Sunday, May 25, 2008

May update

Everywhere in the garden things are bursting forth, with plants and weeds enjoying the alternate rain and sun. The herbal maze is in flower, the potatoes are beautifully heaped, and the fruit is ripening promisingly.

We had a bit of a surprise a few weeks ago when we suddenly heard that we would no longer have access to the greenhouses during working hours, so we needed a very urgent complete re-think of the way we work. If the kids were no longer able to pot up and sow seeds in the greenhouse, what would happen to our seed-sowing timetable? Luckily we recalled seeing a roll of old polytunnel cover in the back sheds, and with the help of the building contractors, UPM Tilhill (thanks guys!) we covered the decrepit shade tunnel and transformed it – with a lot of hard work – into our new greenhouse replacement. Just in time for a torrential downpour during the school session last Thursday.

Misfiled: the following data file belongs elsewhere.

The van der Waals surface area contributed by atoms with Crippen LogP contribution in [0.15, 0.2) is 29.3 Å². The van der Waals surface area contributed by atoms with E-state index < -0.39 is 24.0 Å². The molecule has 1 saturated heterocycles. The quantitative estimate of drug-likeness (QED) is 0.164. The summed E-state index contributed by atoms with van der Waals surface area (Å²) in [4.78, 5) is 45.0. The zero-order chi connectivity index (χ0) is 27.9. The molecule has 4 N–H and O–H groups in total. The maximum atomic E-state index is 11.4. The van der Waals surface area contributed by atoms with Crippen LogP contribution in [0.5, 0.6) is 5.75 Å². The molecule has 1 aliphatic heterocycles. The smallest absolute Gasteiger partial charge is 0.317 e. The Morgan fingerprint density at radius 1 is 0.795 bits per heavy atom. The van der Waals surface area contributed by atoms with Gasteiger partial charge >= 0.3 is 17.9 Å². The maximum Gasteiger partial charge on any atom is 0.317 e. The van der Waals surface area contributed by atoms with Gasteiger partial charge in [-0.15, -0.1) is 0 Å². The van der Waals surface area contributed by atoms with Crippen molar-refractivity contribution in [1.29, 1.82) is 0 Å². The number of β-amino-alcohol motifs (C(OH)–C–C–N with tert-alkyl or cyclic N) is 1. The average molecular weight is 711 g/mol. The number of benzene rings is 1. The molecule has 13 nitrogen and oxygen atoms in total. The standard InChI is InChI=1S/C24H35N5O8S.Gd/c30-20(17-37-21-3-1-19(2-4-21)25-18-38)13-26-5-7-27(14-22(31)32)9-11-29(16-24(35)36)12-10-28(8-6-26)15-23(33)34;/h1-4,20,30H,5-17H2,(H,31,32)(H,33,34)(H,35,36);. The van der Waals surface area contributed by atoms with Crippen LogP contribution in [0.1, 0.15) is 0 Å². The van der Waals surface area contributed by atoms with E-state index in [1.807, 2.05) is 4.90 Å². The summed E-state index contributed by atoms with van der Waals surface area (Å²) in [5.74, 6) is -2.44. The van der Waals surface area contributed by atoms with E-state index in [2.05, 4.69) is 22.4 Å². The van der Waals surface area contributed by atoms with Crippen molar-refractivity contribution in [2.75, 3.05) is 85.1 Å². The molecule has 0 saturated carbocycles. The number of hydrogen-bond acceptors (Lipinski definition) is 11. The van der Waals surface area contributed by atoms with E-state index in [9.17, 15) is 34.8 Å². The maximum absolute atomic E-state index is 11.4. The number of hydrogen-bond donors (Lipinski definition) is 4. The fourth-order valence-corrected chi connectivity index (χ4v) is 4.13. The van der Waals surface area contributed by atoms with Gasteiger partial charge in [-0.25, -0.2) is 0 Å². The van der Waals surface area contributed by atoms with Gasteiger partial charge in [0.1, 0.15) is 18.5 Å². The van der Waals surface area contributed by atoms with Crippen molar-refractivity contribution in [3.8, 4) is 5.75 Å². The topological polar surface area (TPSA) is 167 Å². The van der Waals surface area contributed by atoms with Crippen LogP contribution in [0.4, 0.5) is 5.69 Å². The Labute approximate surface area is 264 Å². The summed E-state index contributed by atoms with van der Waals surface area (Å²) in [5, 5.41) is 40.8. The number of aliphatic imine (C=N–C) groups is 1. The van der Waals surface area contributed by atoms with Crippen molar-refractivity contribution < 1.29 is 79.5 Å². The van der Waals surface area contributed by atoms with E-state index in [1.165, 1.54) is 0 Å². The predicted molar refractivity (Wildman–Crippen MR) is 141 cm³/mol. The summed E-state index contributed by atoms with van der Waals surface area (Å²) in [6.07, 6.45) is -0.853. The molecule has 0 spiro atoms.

We also have a new tadpole tank, with some of the fattest tadpoles in town, and they are enjoying weekly free-range steak off-cuts from Mackens that send them into a piranha-like frenzy that is scary to behold. Don't put your hand in the tank kids..

Other park news
Building work has started. The portakabins in the back yards are almost gone, and construction of an enormous new compost heap is to start soon. The path alongside the lake is being re-routed and re-surfaced. The bricked-up arch from the A4 car park is reopened, and this now forms the new entry from the car park. The archaeologists in front of the café are happily digging away, logging and photographing the remains of the old service wing (stables, brewery, etc), and the volerie (Lady Burlington’s bird garden), old walls, pathways and drains.
The geese have had goslings, the moorhens have chicks, the mallards as usual have nothing. This year, after rolling two eggs off a sloping nest into the lake, the swans finally produced two cygnets, only for the male swan to die earlier this week, probably by crashing into the bridge defending his brood. The single mother is now working over-time; if you can’t see the cygnets, they may well be hiding on her back where they are almost invisible.